Here in Georgia, Virtual Reality startups are sprouting up that integrate VR into their respective ventures. VRDayAtl and the Future X Live conference both highlighted the rapid growth of both AR and VR developers. Then there’s the Kickstarter-funded VRgluv now pre-selling. These are gloves that allow wearers to touch, feel and grasp objects in a VR world. They work in conjunction with headsets like Vive and Rift.
But as big as the innovation is today, it’s still unclear as to where VR for gaming is truly headed Some say that the hype will continue and VR will be polished even more, allowing it to take off like never before. Others are not so optimistic and project that the hype will die down, stating that the only people who will retain the use of the tech are the military as well as companies with interests in construction, retail, and other similar industries.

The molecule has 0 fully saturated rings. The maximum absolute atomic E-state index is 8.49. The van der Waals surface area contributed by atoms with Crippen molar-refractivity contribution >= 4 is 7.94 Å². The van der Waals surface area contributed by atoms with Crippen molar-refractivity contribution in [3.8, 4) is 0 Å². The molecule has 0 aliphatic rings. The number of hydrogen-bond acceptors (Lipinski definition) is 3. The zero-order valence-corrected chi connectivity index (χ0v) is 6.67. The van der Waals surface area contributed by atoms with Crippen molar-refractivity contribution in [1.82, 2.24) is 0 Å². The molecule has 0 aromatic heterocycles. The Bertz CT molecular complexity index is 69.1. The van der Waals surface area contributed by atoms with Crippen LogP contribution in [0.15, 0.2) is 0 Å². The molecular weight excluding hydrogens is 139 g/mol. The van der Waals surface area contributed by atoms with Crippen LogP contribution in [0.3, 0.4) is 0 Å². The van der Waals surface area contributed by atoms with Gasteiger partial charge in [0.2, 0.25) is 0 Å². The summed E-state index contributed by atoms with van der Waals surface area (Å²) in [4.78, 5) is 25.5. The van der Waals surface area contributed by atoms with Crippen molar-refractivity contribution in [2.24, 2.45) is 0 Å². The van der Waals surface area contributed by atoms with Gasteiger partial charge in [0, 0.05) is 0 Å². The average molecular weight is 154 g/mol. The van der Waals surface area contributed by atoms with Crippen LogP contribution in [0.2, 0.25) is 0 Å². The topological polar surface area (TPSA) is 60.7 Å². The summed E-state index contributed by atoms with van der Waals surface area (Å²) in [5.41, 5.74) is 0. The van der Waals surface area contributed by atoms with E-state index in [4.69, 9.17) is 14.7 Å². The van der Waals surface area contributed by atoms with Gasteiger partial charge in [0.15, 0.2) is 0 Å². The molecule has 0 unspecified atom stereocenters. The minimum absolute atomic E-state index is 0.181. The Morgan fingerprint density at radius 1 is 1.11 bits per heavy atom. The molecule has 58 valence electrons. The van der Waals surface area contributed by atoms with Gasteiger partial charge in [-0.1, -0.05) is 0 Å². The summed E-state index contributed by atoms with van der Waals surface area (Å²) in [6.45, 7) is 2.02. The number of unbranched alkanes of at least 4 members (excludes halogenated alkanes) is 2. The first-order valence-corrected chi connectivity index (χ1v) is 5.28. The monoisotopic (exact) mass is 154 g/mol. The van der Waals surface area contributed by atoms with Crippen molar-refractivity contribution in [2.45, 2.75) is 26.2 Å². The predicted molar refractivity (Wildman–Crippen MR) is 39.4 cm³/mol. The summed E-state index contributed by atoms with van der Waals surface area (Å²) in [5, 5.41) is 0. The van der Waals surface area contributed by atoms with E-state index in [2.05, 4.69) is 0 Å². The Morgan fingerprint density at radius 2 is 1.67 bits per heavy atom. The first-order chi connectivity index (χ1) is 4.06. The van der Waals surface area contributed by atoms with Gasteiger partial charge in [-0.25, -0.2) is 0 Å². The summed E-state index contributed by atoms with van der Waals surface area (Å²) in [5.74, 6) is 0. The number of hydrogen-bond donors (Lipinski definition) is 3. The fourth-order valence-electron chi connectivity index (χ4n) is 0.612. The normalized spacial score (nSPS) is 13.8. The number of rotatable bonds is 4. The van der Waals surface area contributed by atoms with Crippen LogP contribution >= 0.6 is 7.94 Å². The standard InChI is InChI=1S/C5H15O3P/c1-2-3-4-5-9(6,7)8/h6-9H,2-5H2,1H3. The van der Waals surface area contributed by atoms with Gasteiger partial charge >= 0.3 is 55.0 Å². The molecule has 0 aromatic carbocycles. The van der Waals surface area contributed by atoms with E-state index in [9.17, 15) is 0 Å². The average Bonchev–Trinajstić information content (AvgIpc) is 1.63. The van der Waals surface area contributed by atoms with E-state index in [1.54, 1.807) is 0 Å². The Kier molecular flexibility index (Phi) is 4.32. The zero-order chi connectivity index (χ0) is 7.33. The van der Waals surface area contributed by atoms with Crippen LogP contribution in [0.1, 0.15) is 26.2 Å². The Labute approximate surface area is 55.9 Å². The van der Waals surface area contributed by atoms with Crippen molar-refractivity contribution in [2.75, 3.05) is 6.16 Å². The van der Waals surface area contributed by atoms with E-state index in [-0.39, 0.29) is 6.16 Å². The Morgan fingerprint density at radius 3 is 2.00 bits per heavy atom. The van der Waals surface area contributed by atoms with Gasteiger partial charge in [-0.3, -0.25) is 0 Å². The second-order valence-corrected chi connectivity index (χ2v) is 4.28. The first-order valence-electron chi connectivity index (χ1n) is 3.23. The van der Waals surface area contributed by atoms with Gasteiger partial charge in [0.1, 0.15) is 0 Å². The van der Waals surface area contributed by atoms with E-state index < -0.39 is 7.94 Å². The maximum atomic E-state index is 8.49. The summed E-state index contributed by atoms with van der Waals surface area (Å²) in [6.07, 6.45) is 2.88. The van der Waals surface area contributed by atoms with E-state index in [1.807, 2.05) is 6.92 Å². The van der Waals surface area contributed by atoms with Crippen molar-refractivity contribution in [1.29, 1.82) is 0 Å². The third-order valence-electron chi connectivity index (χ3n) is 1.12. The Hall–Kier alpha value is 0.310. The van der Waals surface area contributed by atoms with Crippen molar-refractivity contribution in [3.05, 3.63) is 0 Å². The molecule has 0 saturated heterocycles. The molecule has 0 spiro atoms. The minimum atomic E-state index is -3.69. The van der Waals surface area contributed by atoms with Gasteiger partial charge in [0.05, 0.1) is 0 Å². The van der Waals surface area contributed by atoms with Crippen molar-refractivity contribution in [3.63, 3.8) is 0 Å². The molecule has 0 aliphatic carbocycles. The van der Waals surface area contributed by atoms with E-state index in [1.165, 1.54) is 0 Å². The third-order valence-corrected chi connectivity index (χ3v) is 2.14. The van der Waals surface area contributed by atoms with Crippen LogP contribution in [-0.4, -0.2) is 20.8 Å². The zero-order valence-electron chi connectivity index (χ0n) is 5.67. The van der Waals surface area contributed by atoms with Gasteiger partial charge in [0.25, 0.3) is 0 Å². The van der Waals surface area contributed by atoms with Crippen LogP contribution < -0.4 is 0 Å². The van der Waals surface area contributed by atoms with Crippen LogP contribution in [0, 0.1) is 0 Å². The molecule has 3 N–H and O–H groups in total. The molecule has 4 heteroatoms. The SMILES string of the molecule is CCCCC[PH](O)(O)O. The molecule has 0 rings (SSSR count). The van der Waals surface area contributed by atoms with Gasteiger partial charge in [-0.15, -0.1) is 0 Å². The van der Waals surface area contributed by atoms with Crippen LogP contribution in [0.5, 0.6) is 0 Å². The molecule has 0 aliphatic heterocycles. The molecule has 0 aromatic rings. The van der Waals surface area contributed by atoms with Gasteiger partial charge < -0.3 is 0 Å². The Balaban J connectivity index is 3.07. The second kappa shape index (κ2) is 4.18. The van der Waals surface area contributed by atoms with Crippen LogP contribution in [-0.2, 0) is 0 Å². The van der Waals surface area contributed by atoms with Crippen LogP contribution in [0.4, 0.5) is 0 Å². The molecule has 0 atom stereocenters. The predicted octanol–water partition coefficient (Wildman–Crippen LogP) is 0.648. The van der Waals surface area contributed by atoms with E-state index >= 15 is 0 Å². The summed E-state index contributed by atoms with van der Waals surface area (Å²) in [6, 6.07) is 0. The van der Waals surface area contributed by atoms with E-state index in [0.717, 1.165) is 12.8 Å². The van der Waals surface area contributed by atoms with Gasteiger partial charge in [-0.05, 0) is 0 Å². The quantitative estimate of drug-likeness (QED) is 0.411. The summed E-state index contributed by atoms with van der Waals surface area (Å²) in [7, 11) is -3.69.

An article about the future of VR titled What the Next Few Years Look Like for VR explains how the current gaming VR capabilities are selective. Mobile VR headsets, for example, don’t have positional tracking and these devices are limited to the use of smartphones. To their credit though, manufacturers certainly considered VR with their new releases. For instance, tech resource O2 highlighted the infinity display of the Samsung Galaxy S8, which allows users to ‘see more’, whether it’s used alone or paired with the Gear VR. But the head-rotation exclusivity still caps the amount of ‘oomph’ that these devices provide when it comes to immersive VR experiences.
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